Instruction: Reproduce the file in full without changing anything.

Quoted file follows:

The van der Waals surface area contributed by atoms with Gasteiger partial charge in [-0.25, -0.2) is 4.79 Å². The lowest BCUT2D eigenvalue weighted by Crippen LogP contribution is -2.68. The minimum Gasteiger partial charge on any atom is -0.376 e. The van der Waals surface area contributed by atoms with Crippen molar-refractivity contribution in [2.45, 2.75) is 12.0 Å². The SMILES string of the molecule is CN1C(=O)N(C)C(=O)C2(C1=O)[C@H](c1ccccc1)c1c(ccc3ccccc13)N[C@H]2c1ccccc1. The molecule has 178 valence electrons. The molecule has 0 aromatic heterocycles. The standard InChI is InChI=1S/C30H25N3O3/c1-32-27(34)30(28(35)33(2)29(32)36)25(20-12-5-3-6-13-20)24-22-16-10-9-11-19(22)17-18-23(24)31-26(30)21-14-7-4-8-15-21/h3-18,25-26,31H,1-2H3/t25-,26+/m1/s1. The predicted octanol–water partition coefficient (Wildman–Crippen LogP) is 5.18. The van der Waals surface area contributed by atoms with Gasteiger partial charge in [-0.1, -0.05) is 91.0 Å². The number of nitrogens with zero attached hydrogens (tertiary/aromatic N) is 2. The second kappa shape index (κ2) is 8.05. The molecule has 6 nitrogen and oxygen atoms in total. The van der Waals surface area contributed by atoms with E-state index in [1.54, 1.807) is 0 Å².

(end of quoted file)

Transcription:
The van der Waals surface area contributed by atoms with Gasteiger partial charge in [-0.25, -0.2) is 4.79 Å². The lowest BCUT2D eigenvalue weighted by Crippen LogP contribution is -2.68. The minimum Gasteiger partial charge on any atom is -0.376 e. The van der Waals surface area contributed by atoms with Crippen molar-refractivity contribution in [2.45, 2.75) is 12.0 Å². The SMILES string of the molecule is CN1C(=O)N(C)C(=O)C2(C1=O)[C@H](c1ccccc1)c1c(ccc3ccccc13)N[C@H]2c1ccccc1. The molecule has 178 valence electrons. The molecule has 0 aromatic heterocycles. The standard InChI is InChI=1S/C30H25N3O3/c1-32-27(34)30(28(35)33(2)29(32)36)25(20-12-5-3-6-13-20)24-22-16-10-9-11-19(22)17-18-23(24)31-26(30)21-14-7-4-8-15-21/h3-18,25-26,31H,1-2H3/t25-,26+/m1/s1. The predicted octanol–water partition coefficient (Wildman–Crippen LogP) is 5.18. The van der Waals surface area contributed by atoms with Gasteiger partial charge in [-0.1, -0.05) is 91.0 Å². The number of nitrogens with zero attached hydrogens (tertiary/aromatic N) is 2. The second kappa shape index (κ2) is 8.05. The molecule has 6 nitrogen and oxygen atoms in total. The van der Waals surface area contributed by atoms with E-state index in [1.54, 1.807) is 0 Å².